“Maybe better’s not the right word, Code. It’s gonna be strange going back to writing Daniel’s Diary and other stories without your being there to read them.”

“Who says I’m not here to read them?”


“Just think of me when you write them, G. I’ll be here. Besides, once you start focusing on Daniel and the other characters it’ll become easier. You’ll see. The creative juices will start flowing again.”

“I hope you’re right, Code. I’m not as confident without you around; I mean, like your being on the other end of this computer, putting toilet paper down your briefs hehehe.”

“You’ve been talking to Nev about maybe writing a story about a dude with same-sex parents. That’s a pretty interesting plot.”

“Scary, if you ask me. I dunno if I’m smart enough to tackle that kinda issue.”

“Do what you’ve always done, G. Jump in the deep end and go for it.”

“How’s Wingnut?”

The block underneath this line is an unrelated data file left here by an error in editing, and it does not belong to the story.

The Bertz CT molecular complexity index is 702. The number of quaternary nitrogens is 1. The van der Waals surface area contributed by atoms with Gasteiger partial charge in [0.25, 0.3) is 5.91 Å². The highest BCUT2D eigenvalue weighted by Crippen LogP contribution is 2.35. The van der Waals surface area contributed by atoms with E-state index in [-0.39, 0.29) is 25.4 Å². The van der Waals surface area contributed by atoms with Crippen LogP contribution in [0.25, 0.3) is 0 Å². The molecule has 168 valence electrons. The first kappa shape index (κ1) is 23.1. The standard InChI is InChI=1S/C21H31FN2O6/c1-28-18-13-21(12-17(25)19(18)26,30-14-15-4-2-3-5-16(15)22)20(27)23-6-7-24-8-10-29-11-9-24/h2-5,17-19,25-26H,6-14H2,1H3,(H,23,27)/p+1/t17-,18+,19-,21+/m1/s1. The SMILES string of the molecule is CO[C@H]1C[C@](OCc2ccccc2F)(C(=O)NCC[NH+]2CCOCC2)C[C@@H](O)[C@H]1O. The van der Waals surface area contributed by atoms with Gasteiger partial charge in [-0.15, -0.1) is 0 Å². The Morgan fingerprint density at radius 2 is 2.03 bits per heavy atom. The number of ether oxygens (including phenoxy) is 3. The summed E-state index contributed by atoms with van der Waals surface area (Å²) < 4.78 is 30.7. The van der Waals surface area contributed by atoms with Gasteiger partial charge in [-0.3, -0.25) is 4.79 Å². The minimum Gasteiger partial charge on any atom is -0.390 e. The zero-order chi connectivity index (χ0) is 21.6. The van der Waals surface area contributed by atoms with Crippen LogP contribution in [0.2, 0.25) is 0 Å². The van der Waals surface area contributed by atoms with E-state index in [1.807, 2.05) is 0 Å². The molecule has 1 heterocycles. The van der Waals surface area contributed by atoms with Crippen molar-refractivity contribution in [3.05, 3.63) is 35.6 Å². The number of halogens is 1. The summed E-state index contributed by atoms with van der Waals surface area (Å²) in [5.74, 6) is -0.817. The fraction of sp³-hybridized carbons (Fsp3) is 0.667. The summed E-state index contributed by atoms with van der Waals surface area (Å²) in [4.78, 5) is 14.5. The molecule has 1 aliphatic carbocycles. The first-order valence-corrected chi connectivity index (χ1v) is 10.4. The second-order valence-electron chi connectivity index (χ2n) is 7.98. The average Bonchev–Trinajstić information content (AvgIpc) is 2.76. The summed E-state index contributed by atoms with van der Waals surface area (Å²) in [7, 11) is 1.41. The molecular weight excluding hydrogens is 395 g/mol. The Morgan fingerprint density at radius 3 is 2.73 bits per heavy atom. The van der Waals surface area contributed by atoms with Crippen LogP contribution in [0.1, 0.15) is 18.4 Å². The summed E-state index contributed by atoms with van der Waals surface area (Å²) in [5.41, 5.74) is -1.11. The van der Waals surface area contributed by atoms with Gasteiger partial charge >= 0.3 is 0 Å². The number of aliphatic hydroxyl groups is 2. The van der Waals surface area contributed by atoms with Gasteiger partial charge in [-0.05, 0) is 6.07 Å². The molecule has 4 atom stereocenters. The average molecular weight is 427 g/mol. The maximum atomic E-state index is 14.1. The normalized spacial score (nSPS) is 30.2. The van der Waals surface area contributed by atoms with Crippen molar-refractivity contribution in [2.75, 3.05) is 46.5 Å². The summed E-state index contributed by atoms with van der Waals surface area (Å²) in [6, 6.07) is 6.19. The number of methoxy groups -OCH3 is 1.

“A little confused. He’s going through some of the same kinda shit I did at his age, but he’ll be OK.”

“Steve? Mark? Paul? Steph? Your folks?”

“Yep, they’re all OK. You’ve gotta remember, G, there were lots of times that I wasn’t OK, but then things would work out. So just cos life has its hills and valleys doesn’t mean somebody’s gotta be on a permanent downer.”

“It’s just that Steve doesn’t write all that much these days, and he’s late with your News Page.”

“Don’t worry about Steve. He was like that when I was alive. I wouldn’t see him for ages and then all of a sudden he’d be all over me like a damn rash. He’ll get around to writing you when the time’s right. Just keep doing whatya do, G, and let the rest take care of itself.”

“So you’re the one giving me advice now?”

“Yeah, well - hehehe, I’m smarter than you now.” :)

“In many ways you always were. You did things I’ve never done and could never do. You taught me a helluva lot about life and relationships. I’m a much different person to the one I was before meeting you.”

“You’re the same, G. Just cooler.” :)

“I’m gonna miss you. I’m gonna miss not writing The Codeman story every day. Big time.”

“There’s a bit of the Codeman in everything you write, G. Always has, always will be. Hey, Daniel was always my hero. Whilever you write about Daniel, you’ll be writing about me. Jeez, how could anyone forget about Daniel and Paul visiting me in Cape Town? Fucking hell, it was so damn real that I’d come home from school expecting him to be in my room!”